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Model Master chrome silver

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  • Member since
    October, 2009
  • From: South Carolina
Model Master chrome silver
Posted by jetmodeler on Wednesday, January 20, 2010 6:25 PM

I have a problem with Model Master chrome silver or silver chrome. I've had the paint for a while and the paint name has been worn off so I can't remember which one it was called.

Ok, so when I paint over a place that I painted with the silver color, the silver smudges underneath the color I am painting over it with. If I paint over it with a flat color it will dry kind of a gloss color or the silver will mix with the color and completly mess up the paint job. There was one time I painted a P-38 the silver color and about a year later I painted over it with olive drab and it still smeared. So it can't be because the paint is still wet. I really like to use Model Master paints and that is the only color I have ever used from them that does that. Does anybody know why it does that?

Thanks

 

  • Member since
    January, 2003
  • From: Peoples Socialist Democratic Republic of Illinois
Posted by Triarius on Wednesday, January 20, 2010 6:46 PM

This is one of the reasons I don't use Model Master paint. Metallics are particularly problematic. I am assuming that this is an enamel, but the comments apply to acrylics as well.

What is happening is that the silver pigment is floating to the surface, and teh paint film is not sufficiently strong to hold it there. This is either a formulation defect or the paint has gone bad. For the most recent problem, the solvents in the paint you are applying over the silver are attacking the surface of the silver paint. I assume you are airbrushing. If the paint has not gone bad, applying both the original silver and the overlying paint in multiple, thin coats may help.

I cannot recommend any enamel silver paint. I have recently used Humbrol with success, but they seem to have  quality control problems, based on the number of complaints I've seen. Consider Alclad II—if you're doing organic solvent. They are lacquers, but excellent. For acrylics, the only metallics I can recommend are Hawkeye's Talon—superior paints, but read Hawkeye's instructions on his web site and watch the videos.

Ross Martinek A little strangeness, now and then, is a good thing… Wink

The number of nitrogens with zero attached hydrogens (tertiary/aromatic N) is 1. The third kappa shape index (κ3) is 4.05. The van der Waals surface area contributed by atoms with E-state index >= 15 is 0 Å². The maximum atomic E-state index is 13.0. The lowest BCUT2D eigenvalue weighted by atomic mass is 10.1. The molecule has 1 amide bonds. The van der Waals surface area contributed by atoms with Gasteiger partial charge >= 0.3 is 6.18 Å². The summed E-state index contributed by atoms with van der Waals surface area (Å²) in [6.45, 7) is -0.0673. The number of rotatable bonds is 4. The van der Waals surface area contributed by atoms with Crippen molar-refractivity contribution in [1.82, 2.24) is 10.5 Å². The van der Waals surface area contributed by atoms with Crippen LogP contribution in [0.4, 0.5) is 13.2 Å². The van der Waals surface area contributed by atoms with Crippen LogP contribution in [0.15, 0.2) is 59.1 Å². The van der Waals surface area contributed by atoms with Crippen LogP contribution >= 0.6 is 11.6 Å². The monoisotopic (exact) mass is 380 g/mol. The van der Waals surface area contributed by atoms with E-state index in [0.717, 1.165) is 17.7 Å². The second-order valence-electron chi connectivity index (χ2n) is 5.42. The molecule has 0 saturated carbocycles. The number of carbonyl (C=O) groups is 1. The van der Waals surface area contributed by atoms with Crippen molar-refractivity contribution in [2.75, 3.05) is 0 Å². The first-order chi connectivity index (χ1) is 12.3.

• Member since
    October, 2008
  • From: SE Pennsylvania
Posted by padakr on Wednesday, January 20, 2010 9:01 PM

When I go back to my older builds, I get paint rubbing off on my hands (especially the silver) and decals start to flake.  I've started putting a clear coat (flat or gloss as appropriate) over my finished models.  Helps to seal everything in.

  • Member since
    October, 2014
Posted by pridco on Monday, July 20, 2015 10:43 PM

I love the sheen that model master chrome silver leaves--as long as you leave it alone!  I always only use a brush so it can make little parts for an engine or cockpit look like chrome, but only if they will  eventually be beyond reach.

  • Member since
    November, 2009
  • From: Twin Cities of Minnesota
Posted by Don Stauffer on Tuesday, July 21, 2015 9:04 AM

Enamel is notorious for its slow drying, so be sure the previous coat is thoroughly dry.  Since I use MM enamels almost exclusively I built a drying box to speed things up.  I have never had problems with crome silver or gloss silver as long as I let previous coat dry well.  I like the fact that Testors has both a flat aluminum and a gloss silver.

Don Stauffer in Minnesota

  • Member since
    January, 2013
Posted by BlackSheepTwoOneFour on Tuesday, July 21, 2015 10:35 AM

Any aircraft calling for silver, I usually go with my Tamiya Baremetal Silver in the rattle can. It lays down really nice and smooth when you do it several light coats.

  • Member since
    February, 2006
  • From: Cincinnati Ohio
Posted by DantheMan85 on Tuesday, November 14, 2017 12:47 PM

 

Yeah that's the down side of gloss enamels, they take forever to dry. Some gloss colors seem to dry a little faster than others. From my testing International Orange FS 12197 #2022 took seven to eight days to dry. It does help to apply the paint in very light coats. The Flat paints can be re-coated in four to four and a half hours. Semi-Gloss I would give them a day to dry before re-coating. To mask over I let the flats and semi-gloss paints dry a full day.

 

On my Work Bench: Trumpeter 1/32 Junkers Ju87B-4/U4. Hawk 1/48 U-2C Spyplane, Revell 1/72 SR-71 Blackbird.

Up Coming: Academy 1/48 F-14A Tomcat, Academy 1/48 F-15E. Taking a break: Revell 1/72 B-52D

           

 

  • Member since
    November, 2008
  • From: Central Florida
Posted by plasticjunkie on Tuesday, November 14, 2017 1:19 PM

Another revived thread from 7 years ago. I have never had an issue with MM enamels, gloss or flat. Both are excellent and dry fast and are very durable. I have used the MM Chrome Silver many times without any issues.

Gloss or flat finishes I mask the next day . Now for polishing as I did with my Blue Angel Hornets, I let the paint dry for at least 5 days then polish to a mirror finish with Novus polish.

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